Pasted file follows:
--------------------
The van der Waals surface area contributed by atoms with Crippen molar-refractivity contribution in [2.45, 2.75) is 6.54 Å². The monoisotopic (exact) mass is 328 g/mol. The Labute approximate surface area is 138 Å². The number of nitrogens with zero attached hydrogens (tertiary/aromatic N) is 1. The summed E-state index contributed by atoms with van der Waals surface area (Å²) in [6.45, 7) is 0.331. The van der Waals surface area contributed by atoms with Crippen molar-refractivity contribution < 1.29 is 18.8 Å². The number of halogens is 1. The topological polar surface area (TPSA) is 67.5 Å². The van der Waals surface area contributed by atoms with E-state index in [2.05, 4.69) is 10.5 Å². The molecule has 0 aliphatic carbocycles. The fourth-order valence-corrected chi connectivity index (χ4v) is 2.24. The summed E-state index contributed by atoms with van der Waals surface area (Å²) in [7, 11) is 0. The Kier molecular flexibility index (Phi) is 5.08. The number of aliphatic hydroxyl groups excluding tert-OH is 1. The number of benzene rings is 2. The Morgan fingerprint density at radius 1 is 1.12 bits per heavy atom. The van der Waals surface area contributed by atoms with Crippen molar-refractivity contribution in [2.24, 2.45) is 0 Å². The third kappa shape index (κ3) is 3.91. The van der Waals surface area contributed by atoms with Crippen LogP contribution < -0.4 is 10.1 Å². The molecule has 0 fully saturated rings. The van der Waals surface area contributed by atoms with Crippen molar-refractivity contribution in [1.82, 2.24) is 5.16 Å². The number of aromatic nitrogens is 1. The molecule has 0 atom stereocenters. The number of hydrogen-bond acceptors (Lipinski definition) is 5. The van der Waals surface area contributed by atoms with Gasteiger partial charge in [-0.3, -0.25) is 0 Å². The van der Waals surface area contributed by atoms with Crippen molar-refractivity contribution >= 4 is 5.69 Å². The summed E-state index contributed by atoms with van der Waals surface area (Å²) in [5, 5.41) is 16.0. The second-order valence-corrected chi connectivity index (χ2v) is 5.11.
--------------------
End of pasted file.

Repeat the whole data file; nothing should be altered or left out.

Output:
The van der Waals surface area contributed by atoms with Crippen molar-refractivity contribution in [2.45, 2.75) is 6.54 Å². The monoisotopic (exact) mass is 328 g/mol. The Labute approximate surface area is 138 Å². The number of nitrogens with zero attached hydrogens (tertiary/aromatic N) is 1. The summed E-state index contributed by atoms with van der Waals surface area (Å²) in [6.45, 7) is 0.331. The van der Waals surface area contributed by atoms with Crippen molar-refractivity contribution < 1.29 is 18.8 Å². The number of halogens is 1. The topological polar surface area (TPSA) is 67.5 Å². The van der Waals surface area contributed by atoms with E-state index in [2.05, 4.69) is 10.5 Å². The molecule has 0 aliphatic carbocycles. The fourth-order valence-corrected chi connectivity index (χ4v) is 2.24. The summed E-state index contributed by atoms with van der Waals surface area (Å²) in [7, 11) is 0. The Kier molecular flexibility index (Phi) is 5.08. The number of aliphatic hydroxyl groups excluding tert-OH is 1. The number of benzene rings is 2. The Morgan fingerprint density at radius 1 is 1.12 bits per heavy atom. The van der Waals surface area contributed by atoms with Crippen molar-refractivity contribution in [2.24, 2.45) is 0 Å². The third kappa shape index (κ3) is 3.91. The van der Waals surface area contributed by atoms with Crippen LogP contribution < -0.4 is 10.1 Å². The molecule has 0 fully saturated rings. The van der Waals surface area contributed by atoms with Crippen molar-refractivity contribution in [1.82, 2.24) is 5.16 Å². The number of aromatic nitrogens is 1. The molecule has 0 atom stereocenters. The number of hydrogen-bond acceptors (Lipinski definition) is 5. The van der Waals surface area contributed by atoms with Gasteiger partial charge in [-0.3, -0.25) is 0 Å². The van der Waals surface area contributed by atoms with Crippen molar-refractivity contribution >= 4 is 5.69 Å². The summed E-state index contributed by atoms with van der Waals surface area (Å²) in [5, 5.41) is 16.0. The second-order valence-corrected chi connectivity index (χ2v) is 5.11.